- OIL & GAS
Items Tagged with 'violations'
An OSHA investigation following the death of two workers at a crude oil refinery in Wynnewood, Oklahoma resulted in fifteen serious citations against Wynnewood Refining Company – earning the company a spot in the agency’s Severe Violator Enforcement Program (SVEP).
Felony charges for some violations and higher penalties for others are among the provisions in a bill introduced in the U.S. Senate by Sen. Patty Murry (D-Wash.). If enacted, Senate Bill 665 -- the Protecting America’s Workers Act (PAWA) – would make significant changes in the Occupational Safety and Health Act.
A trainee at a Las Vegas-based energy company died in September of last year after falling 75 feet from a horizontal ladder being used as a temporary platform between a transmission tower and a live 500-kilovolt transmission line.
A call from the Moonachie, NJ Police Department last October alerted OSHA to a serious accident at a worksite – caused by a hazard that the agency has focused considerable resources on reducing.
From oil and gas industry safety concerns to fall-related fatalities to truckers hours of service, here are the top OEHS-related stories of the week as featured on ISHN.com:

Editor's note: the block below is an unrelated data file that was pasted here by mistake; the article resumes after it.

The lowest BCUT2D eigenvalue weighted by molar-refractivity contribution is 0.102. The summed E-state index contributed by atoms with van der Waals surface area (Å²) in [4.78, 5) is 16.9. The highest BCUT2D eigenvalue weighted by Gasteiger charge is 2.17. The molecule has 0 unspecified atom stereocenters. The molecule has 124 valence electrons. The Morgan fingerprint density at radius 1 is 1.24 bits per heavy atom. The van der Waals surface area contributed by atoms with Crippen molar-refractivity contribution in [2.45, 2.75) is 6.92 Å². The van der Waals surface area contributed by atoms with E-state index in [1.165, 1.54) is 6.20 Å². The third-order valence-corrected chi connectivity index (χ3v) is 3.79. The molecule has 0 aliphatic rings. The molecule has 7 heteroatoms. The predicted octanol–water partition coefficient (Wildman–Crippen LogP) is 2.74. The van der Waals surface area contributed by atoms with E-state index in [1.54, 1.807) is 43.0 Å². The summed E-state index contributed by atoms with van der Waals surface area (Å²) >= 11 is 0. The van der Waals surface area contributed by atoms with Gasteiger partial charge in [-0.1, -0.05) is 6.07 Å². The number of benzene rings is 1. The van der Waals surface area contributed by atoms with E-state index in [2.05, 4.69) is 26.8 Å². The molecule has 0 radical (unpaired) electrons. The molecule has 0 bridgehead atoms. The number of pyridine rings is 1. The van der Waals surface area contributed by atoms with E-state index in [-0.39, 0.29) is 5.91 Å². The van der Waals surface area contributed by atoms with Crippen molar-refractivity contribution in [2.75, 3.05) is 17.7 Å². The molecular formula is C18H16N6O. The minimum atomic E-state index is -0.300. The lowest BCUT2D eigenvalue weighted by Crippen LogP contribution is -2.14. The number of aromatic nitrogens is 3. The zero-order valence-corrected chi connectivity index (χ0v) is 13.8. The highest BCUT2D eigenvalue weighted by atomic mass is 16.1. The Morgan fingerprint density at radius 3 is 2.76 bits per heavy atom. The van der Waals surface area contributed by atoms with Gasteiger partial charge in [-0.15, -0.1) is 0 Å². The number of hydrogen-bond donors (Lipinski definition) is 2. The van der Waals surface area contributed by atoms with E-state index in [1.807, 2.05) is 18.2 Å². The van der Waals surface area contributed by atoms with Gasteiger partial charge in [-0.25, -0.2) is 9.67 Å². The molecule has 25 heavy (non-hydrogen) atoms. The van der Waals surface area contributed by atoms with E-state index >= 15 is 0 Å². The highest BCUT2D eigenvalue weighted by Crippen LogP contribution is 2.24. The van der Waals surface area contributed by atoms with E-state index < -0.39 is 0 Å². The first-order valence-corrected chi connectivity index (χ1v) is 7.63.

An employee checking asphalt levels from the top of a tank died after falling 15 feet and hitting his head on a concrete structure supporting the tank. The September 2012 accident at Corvallis, Mont.-based M.R. Asphalt Inc. resulted in 16 safety and health violations, including one willful for failing to provide a guardrail or fall protection on the working surface.
OSHA has cited Highway Technologies Inc. in Minneapolis for 10 safety – including six willful – violations after a worker died from injuries sustained while working with equipment that came into contact with overhead power lines on I-94 near Menomonie, Wis., on Sept. 17, 2012.
OSHA defines a willful violation as “one committed with intentional knowing or voluntary disregard for the law's requirements, or with plain indifference to worker safety and health.” Of the 21 healthy and safety violations earned by Smithville Manufacturing Co. in Ohio recently, only one was willful – but it was the one related to the traumatic amputation of a worker’s finger by an unguarded press machine.
Workers at an Ohio manufacturing company were exposed to lead, according to OSHA – along with electrical and machine guarding hazards. The OSHA inspection that uncovered those conditions lead to 26 health and safety violations against Mahle Engine Components USA Inc.
A natural gas company’s failure to provide a worker with FR clothing lead to a fatality, according to OSHA, which has cited Pennsylvania-based J.R. Resources for eight safety and health violations. The employee died from injuries sustained during a flash fire.